2257/758/490 not that anyone here actually cares

<p>in h.s. i had around a 91 average but took minimum requirements senior year. below 1200 on SAT but cant remember exact score off hand cause the process didnt mean anything to me. went to LAC in n.h. for 5 semesters and have a 3.5, but withdrew from 3 classes my final sem. 1 and 1/2 years ago. no ECs worth mentioning during h.s. or college.</p>

<p>since as far back as i can remember, ive been exposed to rich tradition in ceramic technique, and imparted with extensive knowledge on the subject. ive worked with some of the foremost folk potters, who have a profound sense of the skills involved, and who are as close as one could conceivably come to employing a traditional work ethic in this day and age. my grandma, who went to the college of ceramics at alfred university, has an incomparable archive of ceramic volumes, and her depth of insight in the field, became the most valued aspect of my nurturing. Although my hands-on experience through the many phases of working with clay, has given me a necessary closeness to the material, im not as interested in the applied production aspects of ceramics, as i am in studying its historical significance and implementation within a culture. without unequivocal utilitarian necessity that once was implicit of its very cause, there are very few present day cultural pockets worth exploring with this intention. </p>

<p>china still prides itself on its unparalleled ceramic history, which, through inexplicable, pervasive deftness, demonstrated its greatest culmination during the sung dynasty. only examples of koryo dynasty, korea, effectively convey a LAST WORD distinction of equal standing. theres also the japanese contribution: always trying to find a way to catch up, and ultimately setting iself apart in the most astonishingly, inimitable ways (the playful quality of oribe ware….etc….). i have the groundwork to devote the rest of my life to ceramics, as a either a potter, historian, or both; and for some time, they may continue to represent my utmost sources of inspiration, but i dont feel that either one should actually become my vocation. i am primarily interested in investigating a source and broadening my vision so that it is more about a cultural complexion as a whole, rather than the resonance of a specific aspect. in order to do this, i need to develop a competency in languages, and a proficient understanding of the histories of east asia. </p>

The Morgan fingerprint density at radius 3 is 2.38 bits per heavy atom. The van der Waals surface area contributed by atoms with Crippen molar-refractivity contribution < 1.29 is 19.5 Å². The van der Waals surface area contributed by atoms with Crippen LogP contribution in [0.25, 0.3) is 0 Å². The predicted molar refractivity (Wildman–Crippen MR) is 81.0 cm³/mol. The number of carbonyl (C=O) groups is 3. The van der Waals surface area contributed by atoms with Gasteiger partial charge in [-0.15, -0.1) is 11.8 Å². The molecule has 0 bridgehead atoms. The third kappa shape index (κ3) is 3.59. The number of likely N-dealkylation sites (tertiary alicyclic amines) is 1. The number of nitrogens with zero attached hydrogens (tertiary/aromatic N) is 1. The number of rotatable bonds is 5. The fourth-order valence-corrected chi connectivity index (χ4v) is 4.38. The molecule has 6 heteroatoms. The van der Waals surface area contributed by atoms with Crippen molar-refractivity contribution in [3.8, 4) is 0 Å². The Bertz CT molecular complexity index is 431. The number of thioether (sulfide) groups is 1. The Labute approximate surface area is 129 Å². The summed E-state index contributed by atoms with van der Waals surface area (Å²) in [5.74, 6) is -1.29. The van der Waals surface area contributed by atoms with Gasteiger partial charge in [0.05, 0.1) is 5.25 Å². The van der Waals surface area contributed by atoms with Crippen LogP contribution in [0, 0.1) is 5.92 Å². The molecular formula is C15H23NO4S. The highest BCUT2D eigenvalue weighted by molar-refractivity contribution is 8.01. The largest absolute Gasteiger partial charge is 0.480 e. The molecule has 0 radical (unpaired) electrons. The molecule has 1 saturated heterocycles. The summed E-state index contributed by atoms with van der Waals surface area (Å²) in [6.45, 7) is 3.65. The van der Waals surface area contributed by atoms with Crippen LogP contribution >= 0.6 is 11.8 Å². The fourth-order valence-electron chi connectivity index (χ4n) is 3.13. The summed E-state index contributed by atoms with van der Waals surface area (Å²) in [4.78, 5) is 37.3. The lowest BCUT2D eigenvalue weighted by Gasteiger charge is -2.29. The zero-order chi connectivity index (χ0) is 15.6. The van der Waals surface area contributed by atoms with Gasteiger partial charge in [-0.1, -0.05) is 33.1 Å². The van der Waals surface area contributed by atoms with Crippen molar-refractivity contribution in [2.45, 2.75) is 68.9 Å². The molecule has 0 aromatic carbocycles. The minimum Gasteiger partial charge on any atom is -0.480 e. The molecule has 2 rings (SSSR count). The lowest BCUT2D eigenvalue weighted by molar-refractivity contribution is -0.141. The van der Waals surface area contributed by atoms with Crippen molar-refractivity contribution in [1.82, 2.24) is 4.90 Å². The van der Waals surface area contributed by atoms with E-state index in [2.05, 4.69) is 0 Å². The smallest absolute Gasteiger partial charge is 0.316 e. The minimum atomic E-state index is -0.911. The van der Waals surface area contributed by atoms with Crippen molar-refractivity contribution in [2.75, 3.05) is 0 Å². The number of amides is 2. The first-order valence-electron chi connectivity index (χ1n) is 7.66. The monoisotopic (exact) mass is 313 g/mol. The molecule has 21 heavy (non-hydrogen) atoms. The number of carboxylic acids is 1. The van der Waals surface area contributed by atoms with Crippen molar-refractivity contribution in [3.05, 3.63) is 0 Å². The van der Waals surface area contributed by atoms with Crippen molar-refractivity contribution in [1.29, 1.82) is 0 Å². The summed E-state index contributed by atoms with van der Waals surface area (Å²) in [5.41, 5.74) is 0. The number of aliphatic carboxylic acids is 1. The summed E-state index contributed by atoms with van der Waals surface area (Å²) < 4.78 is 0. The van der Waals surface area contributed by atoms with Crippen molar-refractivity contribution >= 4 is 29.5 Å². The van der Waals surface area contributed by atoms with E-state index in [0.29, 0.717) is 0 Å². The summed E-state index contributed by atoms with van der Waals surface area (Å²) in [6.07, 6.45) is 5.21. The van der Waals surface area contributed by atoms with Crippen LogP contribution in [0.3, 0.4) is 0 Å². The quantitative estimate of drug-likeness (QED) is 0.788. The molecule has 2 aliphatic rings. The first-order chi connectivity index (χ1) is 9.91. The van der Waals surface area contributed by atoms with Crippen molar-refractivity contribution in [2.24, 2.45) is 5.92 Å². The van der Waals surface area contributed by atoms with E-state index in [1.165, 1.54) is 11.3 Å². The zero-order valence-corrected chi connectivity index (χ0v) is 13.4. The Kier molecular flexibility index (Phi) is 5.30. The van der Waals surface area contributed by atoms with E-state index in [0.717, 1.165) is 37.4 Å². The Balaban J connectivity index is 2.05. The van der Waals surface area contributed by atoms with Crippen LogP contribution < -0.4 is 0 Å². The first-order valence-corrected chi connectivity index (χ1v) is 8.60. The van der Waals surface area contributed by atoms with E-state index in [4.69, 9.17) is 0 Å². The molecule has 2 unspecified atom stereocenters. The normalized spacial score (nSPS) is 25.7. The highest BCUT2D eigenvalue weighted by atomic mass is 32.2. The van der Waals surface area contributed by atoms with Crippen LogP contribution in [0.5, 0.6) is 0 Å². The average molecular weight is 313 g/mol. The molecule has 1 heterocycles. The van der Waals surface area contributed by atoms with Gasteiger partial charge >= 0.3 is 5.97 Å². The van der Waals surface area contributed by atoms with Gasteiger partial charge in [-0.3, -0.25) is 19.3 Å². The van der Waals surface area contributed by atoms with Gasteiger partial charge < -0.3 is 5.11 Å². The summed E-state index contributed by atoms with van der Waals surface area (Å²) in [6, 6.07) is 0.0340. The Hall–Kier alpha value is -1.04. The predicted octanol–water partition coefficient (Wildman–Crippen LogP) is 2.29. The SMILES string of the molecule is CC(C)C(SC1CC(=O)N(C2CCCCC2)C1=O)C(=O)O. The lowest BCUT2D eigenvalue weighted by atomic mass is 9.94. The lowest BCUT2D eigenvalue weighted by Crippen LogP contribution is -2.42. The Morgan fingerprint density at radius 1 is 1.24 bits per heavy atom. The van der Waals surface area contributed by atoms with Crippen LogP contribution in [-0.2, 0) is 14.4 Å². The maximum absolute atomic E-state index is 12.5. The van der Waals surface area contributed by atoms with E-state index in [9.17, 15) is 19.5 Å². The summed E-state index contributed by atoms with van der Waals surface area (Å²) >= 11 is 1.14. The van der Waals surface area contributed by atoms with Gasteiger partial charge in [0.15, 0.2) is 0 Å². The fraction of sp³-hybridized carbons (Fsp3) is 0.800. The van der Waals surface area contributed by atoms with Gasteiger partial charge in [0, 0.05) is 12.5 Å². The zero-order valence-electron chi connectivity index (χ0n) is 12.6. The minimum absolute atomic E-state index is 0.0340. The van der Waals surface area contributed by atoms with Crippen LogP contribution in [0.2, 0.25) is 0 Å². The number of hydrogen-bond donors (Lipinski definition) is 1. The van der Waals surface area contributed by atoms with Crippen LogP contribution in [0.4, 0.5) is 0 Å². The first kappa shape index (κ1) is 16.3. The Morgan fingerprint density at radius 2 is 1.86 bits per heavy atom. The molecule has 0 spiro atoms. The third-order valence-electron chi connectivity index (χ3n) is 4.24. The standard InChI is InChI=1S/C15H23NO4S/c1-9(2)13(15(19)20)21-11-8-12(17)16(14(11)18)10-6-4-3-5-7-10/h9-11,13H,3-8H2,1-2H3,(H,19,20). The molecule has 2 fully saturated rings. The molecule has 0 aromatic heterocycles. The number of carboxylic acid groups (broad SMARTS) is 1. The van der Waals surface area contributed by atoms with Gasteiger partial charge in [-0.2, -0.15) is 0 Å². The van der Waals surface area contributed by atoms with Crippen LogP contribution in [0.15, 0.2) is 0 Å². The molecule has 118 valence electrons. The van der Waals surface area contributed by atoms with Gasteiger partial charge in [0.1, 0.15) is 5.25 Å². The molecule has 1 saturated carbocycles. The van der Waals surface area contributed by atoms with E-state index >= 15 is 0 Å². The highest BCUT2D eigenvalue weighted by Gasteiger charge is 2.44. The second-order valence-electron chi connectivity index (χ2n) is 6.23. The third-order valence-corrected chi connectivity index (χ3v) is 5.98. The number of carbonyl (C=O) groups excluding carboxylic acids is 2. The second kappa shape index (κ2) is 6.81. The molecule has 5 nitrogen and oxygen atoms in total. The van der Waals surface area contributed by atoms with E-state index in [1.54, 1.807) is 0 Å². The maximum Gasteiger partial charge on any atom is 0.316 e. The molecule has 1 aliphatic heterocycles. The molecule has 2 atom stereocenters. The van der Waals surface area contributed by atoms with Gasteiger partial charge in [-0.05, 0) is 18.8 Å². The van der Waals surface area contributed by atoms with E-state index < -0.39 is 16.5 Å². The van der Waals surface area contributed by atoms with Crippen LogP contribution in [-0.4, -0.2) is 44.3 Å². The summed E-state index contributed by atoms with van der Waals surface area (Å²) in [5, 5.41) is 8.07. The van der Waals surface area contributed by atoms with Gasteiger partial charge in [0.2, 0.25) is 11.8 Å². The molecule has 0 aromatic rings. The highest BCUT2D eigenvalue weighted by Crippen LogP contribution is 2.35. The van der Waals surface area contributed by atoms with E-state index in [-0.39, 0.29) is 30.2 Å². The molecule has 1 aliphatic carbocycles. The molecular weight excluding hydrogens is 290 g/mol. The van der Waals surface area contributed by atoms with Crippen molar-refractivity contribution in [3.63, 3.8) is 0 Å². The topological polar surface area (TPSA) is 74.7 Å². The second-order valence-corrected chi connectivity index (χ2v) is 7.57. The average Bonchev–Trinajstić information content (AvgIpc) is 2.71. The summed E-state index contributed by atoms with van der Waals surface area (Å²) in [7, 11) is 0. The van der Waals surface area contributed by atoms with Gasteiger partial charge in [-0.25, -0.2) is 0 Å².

<p>the part the that i have going for me is the initial inspiration of a specific intuitive line, which has led me to this point – there is an opportunity to immerse myself in a solitary mode of expression, continually developing an appreciation for the tangible processes involved, or i can take a more cerebral stance, that has imminent and progressive, societal implications. possibilities in what the later choice alludes to excites me more, but to pursue it entails starting from an entirely new slate – i dont have the competitive credentials that would allow me to simply skip into a place like cornell. i know i can devise other options for pursuing this endeavor, but, right now; CU is the place. going into east asian relations could present me with the kind of opportunities i envision for the future. if i were able to build a really strong case around this hook i got, as hypothetical as it may seem (and i know it pains people on this board to see stats as deplorable as mine – well, maybe not as much as suffering through this post) – do you think i would have any realistic chance of transfer admission blah blah blah</p>

<p>eval stuff i kinda almost forgot
2257/758/490 break it down for each college<br>
at this point most all of you have decided im not welcome here
but dont let that stop teh stats from flowing
or inside info especially on this thread
ill always have brown as a safety as if i know better
"ECs are beyond important to cornell"
bitterness is a virtue

<p>yaoshi Ni hui shuo hanyu, jiu ni ting, cornell daxue bu reng ni jinlai yaoshi ni de deng ting bu hao de.</p>

<p>Basically the pottery thing is great but if you apply to an asian studies major basically you have to had taken courses relating to it. Cornell is the only college in the country where their south east, south, and east asian studies program is recognized as a top program by the department of education, that basically means they want people that bring something to the table, not someone who is trying to use that as an excuse to get into Cornell, and as an east asian studies major I find that insulting that you would try to do that. Area Studies shouldnt be used as an excuse to try to get into a great school especially when you even stated you have nothing that proves your interest in the field besides pottery. If your grades are that poor its not going to matter what type of hook you have. Ni DIU CHOU le!! BAKKA GAIJIN!! BA NA GUAI LOU!!!</p>